Are friends electronic? Mining Moogfest 2011

by Ryan Snyder

On the surface, Moogfest is a celebration of all things wonderful and weird of Robert Moog’s amazing invention. The Moog Explorer, in its (relatively) compact size took touring musicians of his time down a dark alleyway of psychedelic sounds and possibilities, until they emerged on the other side with a completely new perspective on music. His legacy indeed is the engine of the three-day festival that’s found a home in Asheville, the city he called home for 30 years, though Matmos rocking on Rolands last year undercut the fairy-tale feel just a wee bit. In actuality, Moogfest (Oct. 28-30) is a celebration of all sounds weird, and Halloween is the perfect time for it. This year’s lineup sets the moogerfooger to “weird” and delves deep into the legacy of one of the greatest inventors music has known.

Fine Peduncle — Friday, Asheville Music Hall: Prince is such a bad mofo that he doesn’t need to die in order to be reincarnated. The heir apparent to His Purpleness was begotten in the form of Knoxville, Tenn. native Cole Murphy, otherwise known by the artfully suggestive handle Fine Peduncle. The rail-thin, neo-soul, laptop crooner is all about nature and what’s great about it, though he tends to favor the topic of doing it, whether it be people, animals, bugs or people via floral innuendo. Like early Prince, he composes all his own music and like the Purple One on For You his candied electronica loops are a little rough around the edges for your typical sex jam, but it’s all about the ideas he’s putting out.

Araabmuzik — Friday, Asheville Music Hall: Believe it or not, the 19-year-old producer who is helping to resurrect Dipset from the dead doesn’t build his live sets around Mafioso hip-hop beats. Araabmuzik’s debut album Electronic Dream was pure throwback house — tortuous synth grooves wrapped about pixie-ish arias. But like a lot of producers pulling double duty (i.e. Bird Peterson), he might break out the trunk music treats if asked kindly.

Tobacco — Friday, the Orange Peel: “Hey guys, wanna see ET get f**ked?” There’s but one right answer to the question that Black Moth Super Rainbow leader and witch-house guru Tobacco poses during his so-disturbing-you-can’t look-away live sets. Either way, he’s going to show you via the weirdest of German porn, or at least the PG-13 version, along various other X-rated oddities. He’s also devised the perfect soundtrack for them through his creepy vocodered vocals and chopped, screwed and twisted beats. It’s Halloween weekend at an electronic festival, so chances are it won’t be the only ET getting the business.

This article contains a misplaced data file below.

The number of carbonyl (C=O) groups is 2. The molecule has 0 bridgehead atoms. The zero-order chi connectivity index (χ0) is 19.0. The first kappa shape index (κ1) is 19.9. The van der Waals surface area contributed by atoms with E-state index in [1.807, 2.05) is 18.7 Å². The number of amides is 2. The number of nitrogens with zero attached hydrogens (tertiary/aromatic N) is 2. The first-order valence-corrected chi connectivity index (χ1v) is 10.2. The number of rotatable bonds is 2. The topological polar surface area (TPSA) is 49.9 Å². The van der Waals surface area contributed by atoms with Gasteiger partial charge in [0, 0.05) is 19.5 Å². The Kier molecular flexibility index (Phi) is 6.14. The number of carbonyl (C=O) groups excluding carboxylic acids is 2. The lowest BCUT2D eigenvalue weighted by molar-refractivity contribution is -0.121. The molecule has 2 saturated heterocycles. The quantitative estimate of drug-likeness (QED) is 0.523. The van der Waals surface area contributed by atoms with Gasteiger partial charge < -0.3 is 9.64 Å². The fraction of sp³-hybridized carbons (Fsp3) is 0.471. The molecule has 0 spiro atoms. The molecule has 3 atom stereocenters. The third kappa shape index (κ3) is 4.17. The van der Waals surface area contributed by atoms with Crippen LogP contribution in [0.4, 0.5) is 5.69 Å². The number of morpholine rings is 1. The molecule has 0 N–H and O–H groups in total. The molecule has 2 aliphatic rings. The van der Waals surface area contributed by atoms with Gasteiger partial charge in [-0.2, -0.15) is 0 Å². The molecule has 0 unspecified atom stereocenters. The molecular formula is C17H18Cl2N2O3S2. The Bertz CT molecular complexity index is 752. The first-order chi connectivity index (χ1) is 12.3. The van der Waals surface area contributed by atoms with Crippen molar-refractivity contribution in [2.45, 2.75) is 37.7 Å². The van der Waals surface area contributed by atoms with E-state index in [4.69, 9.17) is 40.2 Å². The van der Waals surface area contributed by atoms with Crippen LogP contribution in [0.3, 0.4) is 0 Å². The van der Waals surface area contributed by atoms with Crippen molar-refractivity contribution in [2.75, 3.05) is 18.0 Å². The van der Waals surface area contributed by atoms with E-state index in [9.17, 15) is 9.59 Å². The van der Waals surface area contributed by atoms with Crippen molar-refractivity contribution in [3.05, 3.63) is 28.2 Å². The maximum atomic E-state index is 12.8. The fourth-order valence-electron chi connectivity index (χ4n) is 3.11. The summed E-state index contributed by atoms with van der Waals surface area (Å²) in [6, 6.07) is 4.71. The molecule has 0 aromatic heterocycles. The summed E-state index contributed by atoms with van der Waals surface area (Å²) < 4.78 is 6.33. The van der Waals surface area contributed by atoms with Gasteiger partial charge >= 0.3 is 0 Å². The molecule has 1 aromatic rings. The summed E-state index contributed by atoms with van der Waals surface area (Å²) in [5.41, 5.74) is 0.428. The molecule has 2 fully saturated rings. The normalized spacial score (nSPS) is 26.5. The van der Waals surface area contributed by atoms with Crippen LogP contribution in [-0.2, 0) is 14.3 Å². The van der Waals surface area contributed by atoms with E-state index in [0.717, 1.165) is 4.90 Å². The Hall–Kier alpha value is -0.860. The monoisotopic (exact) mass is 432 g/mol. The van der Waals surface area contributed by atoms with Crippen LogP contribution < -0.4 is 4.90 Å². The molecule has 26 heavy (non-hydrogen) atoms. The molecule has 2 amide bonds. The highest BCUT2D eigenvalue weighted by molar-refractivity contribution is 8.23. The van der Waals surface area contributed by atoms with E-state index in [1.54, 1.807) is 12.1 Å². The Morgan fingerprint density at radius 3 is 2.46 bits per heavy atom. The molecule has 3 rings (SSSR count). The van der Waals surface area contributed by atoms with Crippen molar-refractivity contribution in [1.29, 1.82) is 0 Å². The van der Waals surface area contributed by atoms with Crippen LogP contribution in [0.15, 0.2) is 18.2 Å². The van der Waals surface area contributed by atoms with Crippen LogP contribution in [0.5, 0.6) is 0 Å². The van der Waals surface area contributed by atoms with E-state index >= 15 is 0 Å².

Adrian Belew Power Trio — Saturday, Diana Wortham Theatre:

Based on Robert Fripp’s ambivalence toward his pioneering prog rock band, the current King Crimson hiatus may be of a more permanent nature. That’s not going to put a damper on the ostensible ProjeKCts of guitarist Adrian Belew and drummer Tony Levin, however. The lead guitarist and bassist respectively are on tour together, heading up their own bands — Belew fronting the Adrian Belew Power Trio (featuring Dr. Dog drummer Eric Slick and his sister Julie on bass), and Levin leading the Stick Men (with former Mr. Mister drummer and King Crimson drummer-of-record Pat Mastelotto). The bands play sets on Saturday night, culminating in a heavily Crim-centric third act.

M83 — Sunday, Asheville Civic Center: On Tuesday, French ambient electronic band M83 offered up one of the best records of 2011. Hurry Up, We’re Dreaming is not only a great record, it’s a great two records, though the pitfalls of the double album have long been redundancy. What can you say in two that can’t be said in one? In the case of Hurry Up, We’re Dreaming, it’s plenty. M83 turn filler instrumentals into arena-sized rock incursions in a live setting amidst meticulous, shoegaze-y soundscapes. it’s endlessly listenable, and worth a shot that they can overcome their history of spotty live shows.

Suicide — Saturday, the Orange Peel: What music festival in 2011 would be complete without a band on the play-the-classic-record kick? It’s a misleading to cast the New York no-wavists into the same lot as Helmet and the Lemonheads even if they are currently playing their brilliant self-titled debut — a mass of synth-coated snarl and spit — the first band to ever be advertised as “punk” gets a pass.

Beak — Friday, Thomas Wolfe Auditorium: The side project of Portishead’s Geoff Barrow, Beak is so foreboding as to almost be off-putting. Intensely minimalist at times, punctuated by sinister ululations then broken like glass by kick and snare, his 2009 self-titled was an anomaly when it was released. It’s every bit as mysterious as Portishead’s signature sound, yet turns the creepiness and inaccessibility up a few notches. In other words, experiencing it on All Hallow’s Eve weekend is like staying up until 3 a.m. to watch Amityville II with all the lights off just because it’s on.

Fareed Haque Mathgames — Sunday, the Orange Peel: The brilliance of Robert Moog has extended far beyond the synthesizers that bear his name; more and more instruments are being produced that endear to his vision. Some are novelties (see the Moog pedal steel) and others are keepers. The Moog guitar is among the latter. There’s essentially unheard of vibrato sustain blessed into its strings; they practically sing while sitting still. Fusion master Fareed Haque wields one at the forefront of his imposing trio MathGames, a melting pot of multicultural sound propelled by his six-stringed Moog.

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